Over the years, I’ve picked up a number of tactics for getting the most out of participating in professional conferences. One tactic is to organize conference sessions on topics you want to learn more about and invite people doing interesting work related to that topic to participate. In other words, create a session you can’t wait to attend, which is exactly what I did for the recent SIOP conference in Philadelphia (Society for Industrial and Organizational Psychology).
Since I was intrigued with this notion of enhancing the impact of formal development programs by making them a force for experience-driven learning, I invited five colleagues who were designing and delivering such programs to share their work and insights:
- Vicki Tardino talked about Boeing’s program for executives who have just moved into director-level jobs and how the program puts the transition experience at the center, surrounding it with tools and supporting roles to maximize learning from that experience.
- Laura Ann Preston-Dayne focused on Kelly Services’ program to develop a community of “solutionaires” (senior consultants who can design creative talent solutions for clients’ complex workforce issues) via formal learning events and hands-on skill building with a sponsor.
- Vicki Flaherty described IBM’s program to develop top MBA graduates on an accelerated path to general management positions—a program that integrates structured job rotations, coaching and mentoring, and training opportunities.
- Lyndon Rego shared insights from a program CCL co-designed for middle-level managers in the rapidly changing microfinance environment in India and the learn-apply-teach approach that serves as the foundation of the program.
- Erica Desrosiers described the key design elements in Walmart’s formal programs to accelerate the readiness of their top talent for new roles, including an emphasis on leaders developing leaders and opportunities to apply knowledge gained in the classroom to real experiences in the field.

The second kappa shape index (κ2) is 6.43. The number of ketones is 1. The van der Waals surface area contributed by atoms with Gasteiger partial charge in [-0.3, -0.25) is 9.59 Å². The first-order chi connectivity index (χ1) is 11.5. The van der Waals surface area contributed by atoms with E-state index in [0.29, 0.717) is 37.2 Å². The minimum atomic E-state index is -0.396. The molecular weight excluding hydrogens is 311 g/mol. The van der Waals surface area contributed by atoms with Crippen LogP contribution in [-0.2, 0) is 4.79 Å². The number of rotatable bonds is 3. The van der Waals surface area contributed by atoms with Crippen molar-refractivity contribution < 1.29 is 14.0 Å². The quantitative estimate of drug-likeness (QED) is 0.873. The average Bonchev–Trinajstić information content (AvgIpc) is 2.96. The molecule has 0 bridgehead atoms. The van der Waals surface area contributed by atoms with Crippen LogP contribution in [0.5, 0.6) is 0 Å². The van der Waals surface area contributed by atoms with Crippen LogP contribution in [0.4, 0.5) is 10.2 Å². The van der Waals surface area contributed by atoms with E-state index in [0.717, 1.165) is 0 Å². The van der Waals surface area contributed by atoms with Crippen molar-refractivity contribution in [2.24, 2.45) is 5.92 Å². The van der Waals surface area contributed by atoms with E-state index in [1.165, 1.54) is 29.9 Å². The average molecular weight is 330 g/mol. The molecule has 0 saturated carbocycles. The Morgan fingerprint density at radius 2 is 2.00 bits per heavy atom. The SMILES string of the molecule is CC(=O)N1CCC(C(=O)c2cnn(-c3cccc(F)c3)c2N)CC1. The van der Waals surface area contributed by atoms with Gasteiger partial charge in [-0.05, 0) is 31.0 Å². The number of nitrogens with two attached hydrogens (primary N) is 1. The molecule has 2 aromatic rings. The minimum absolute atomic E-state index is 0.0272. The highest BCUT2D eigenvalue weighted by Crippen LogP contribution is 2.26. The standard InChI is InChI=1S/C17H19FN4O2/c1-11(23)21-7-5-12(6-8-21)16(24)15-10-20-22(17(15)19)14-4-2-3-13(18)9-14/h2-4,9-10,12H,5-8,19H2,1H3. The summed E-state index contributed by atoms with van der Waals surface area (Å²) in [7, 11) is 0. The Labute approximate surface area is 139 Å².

Here are some key ideas I took away from the session—ideas about how to make formal development programs more impactful:
- Build the program around people experiencing the same challenging assignment. We often call a group of people attending the same program a “cohort,” assuming that the shared program experience itself will band them together as a learning community. And it does to some extent. But when you connect people who are dealing with similar on-the-job challenges, like moving to a director-level job at Boeing or working as a microfinance middle manager in the rural part of a developing country, you up the developmental power of the experience. People are not just learning from their own experience, they are learning from each other’s experiences. They are able to bring different perspectives to bear on shared problems. And they find comfort and confidence in knowing that they are not alone, that others struggle with the same challenges, and that they now have access to companions on the same journey.
- Make use of well-known methods for integrating learning and doing. For example, the sponsors in Kelly’s program employ an apprenticeship approach, building skills in participants by observing and coaching them as they do work side-by-side. Building on the notion that individuals deepen their own learning by teaching others, the program for microfinance managers requires participants to teach program content to their own staff members and together discovering ways to apply it in their own context. And Walmart’s Leadership Academy has intensified what I would label the “educational field trip” by making these experiences both practice fields for trying out new techniques and real work that benefits the organization.
- Provide participants valuable experiences that are often hard to get. IBM’s program rotates participants through three key assignments to give them breadth of experience and to target each participant’s development needs. Several of the programs provide the opportunity to have real conversations and interactions with senior executives (rather than just see the “public” face of these executives). And it is important to make sure the program provides what formal coursework has often uniquely offered participants: the experience of stepping back, taking a deeper look at oneself, reflecting in the midst of new experiences, and being more aware of what and how one is learning.
Many thanks to the session participants (and audience members who asked great questions). To learn more, you can access their presentation slides here.
I’m still intrigued and would love to hear about your own efforts to design and implement more experience-driven approaches to formal development programs.